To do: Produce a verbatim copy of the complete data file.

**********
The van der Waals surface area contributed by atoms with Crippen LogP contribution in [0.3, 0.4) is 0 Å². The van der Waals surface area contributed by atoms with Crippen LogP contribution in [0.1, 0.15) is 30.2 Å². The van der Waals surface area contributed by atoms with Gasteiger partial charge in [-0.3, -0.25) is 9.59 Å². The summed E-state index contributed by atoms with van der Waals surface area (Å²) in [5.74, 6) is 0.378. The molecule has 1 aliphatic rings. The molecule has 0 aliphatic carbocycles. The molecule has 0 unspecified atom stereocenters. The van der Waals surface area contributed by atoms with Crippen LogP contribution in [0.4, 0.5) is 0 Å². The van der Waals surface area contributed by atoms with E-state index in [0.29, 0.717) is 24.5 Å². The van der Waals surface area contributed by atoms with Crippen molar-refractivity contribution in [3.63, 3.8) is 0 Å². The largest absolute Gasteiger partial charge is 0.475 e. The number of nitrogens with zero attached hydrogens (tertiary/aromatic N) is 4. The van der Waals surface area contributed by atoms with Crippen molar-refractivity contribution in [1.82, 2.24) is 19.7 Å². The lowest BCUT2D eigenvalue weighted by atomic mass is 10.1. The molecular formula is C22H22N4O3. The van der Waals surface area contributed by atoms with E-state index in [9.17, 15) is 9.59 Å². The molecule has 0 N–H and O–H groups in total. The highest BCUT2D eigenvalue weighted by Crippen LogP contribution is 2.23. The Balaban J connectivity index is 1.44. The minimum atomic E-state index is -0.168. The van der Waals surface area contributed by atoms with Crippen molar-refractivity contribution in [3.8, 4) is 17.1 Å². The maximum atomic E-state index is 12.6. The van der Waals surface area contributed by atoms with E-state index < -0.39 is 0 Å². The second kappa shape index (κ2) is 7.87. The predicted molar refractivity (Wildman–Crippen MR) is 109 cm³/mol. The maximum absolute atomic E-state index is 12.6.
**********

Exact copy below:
The van der Waals surface area contributed by atoms with Crippen LogP contribution in [0.3, 0.4) is 0 Å². The van der Waals surface area contributed by atoms with Crippen LogP contribution in [0.1, 0.15) is 30.2 Å². The van der Waals surface area contributed by atoms with Gasteiger partial charge in [-0.3, -0.25) is 9.59 Å². The summed E-state index contributed by atoms with van der Waals surface area (Å²) in [5.74, 6) is 0.378. The molecule has 1 aliphatic rings. The molecule has 0 aliphatic carbocycles. The molecule has 0 unspecified atom stereocenters. The van der Waals surface area contributed by atoms with Crippen LogP contribution in [0.4, 0.5) is 0 Å². The van der Waals surface area contributed by atoms with E-state index in [0.29, 0.717) is 24.5 Å². The van der Waals surface area contributed by atoms with Crippen molar-refractivity contribution in [3.63, 3.8) is 0 Å². The largest absolute Gasteiger partial charge is 0.475 e. The number of nitrogens with zero attached hydrogens (tertiary/aromatic N) is 4. The van der Waals surface area contributed by atoms with Crippen molar-refractivity contribution in [1.82, 2.24) is 19.7 Å². The lowest BCUT2D eigenvalue weighted by atomic mass is 10.1. The molecular formula is C22H22N4O3. The van der Waals surface area contributed by atoms with E-state index in [9.17, 15) is 9.59 Å². The molecule has 0 N–H and O–H groups in total. The highest BCUT2D eigenvalue weighted by Crippen LogP contribution is 2.23. The Balaban J connectivity index is 1.44. The minimum atomic E-state index is -0.168. The van der Waals surface area contributed by atoms with Crippen molar-refractivity contribution in [3.8, 4) is 17.1 Å². The maximum atomic E-state index is 12.6. The van der Waals surface area contributed by atoms with E-state index < -0.39 is 0 Å². The second kappa shape index (κ2) is 7.87. The predicted molar refractivity (Wildman–Crippen MR) is 109 cm³/mol. The maximum absolute atomic E-state index is 12.6.